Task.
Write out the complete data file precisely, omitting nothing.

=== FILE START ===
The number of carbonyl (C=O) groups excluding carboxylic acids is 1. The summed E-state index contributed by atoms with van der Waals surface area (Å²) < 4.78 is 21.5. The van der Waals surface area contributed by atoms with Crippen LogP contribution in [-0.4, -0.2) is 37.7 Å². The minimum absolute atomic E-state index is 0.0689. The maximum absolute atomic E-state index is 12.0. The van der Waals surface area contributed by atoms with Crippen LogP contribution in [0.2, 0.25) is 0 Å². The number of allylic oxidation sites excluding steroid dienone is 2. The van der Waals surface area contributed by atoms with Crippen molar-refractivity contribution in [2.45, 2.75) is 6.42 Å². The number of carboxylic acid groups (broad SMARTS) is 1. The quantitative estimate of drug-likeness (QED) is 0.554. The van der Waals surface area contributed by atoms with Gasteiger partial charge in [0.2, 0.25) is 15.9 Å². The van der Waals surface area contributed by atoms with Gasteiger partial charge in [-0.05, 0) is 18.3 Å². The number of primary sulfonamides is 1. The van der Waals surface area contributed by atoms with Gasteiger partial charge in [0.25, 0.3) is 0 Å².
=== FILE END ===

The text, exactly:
The number of carbonyl (C=O) groups excluding carboxylic acids is 1. The summed E-state index contributed by atoms with van der Waals surface area (Å²) < 4.78 is 21.5. The van der Waals surface area contributed by atoms with Crippen LogP contribution in [-0.4, -0.2) is 37.7 Å². The minimum absolute atomic E-state index is 0.0689. The maximum absolute atomic E-state index is 12.0. The van der Waals surface area contributed by atoms with Crippen LogP contribution in [0.2, 0.25) is 0 Å². The number of allylic oxidation sites excluding steroid dienone is 2. The van der Waals surface area contributed by atoms with Crippen molar-refractivity contribution in [2.45, 2.75) is 6.42 Å². The number of carboxylic acid groups (broad SMARTS) is 1. The quantitative estimate of drug-likeness (QED) is 0.554. The van der Waals surface area contributed by atoms with Gasteiger partial charge in [0.2, 0.25) is 15.9 Å². The van der Waals surface area contributed by atoms with Gasteiger partial charge in [-0.05, 0) is 18.3 Å². The number of primary sulfonamides is 1. The van der Waals surface area contributed by atoms with Gasteiger partial charge in [0.25, 0.3) is 0 Å².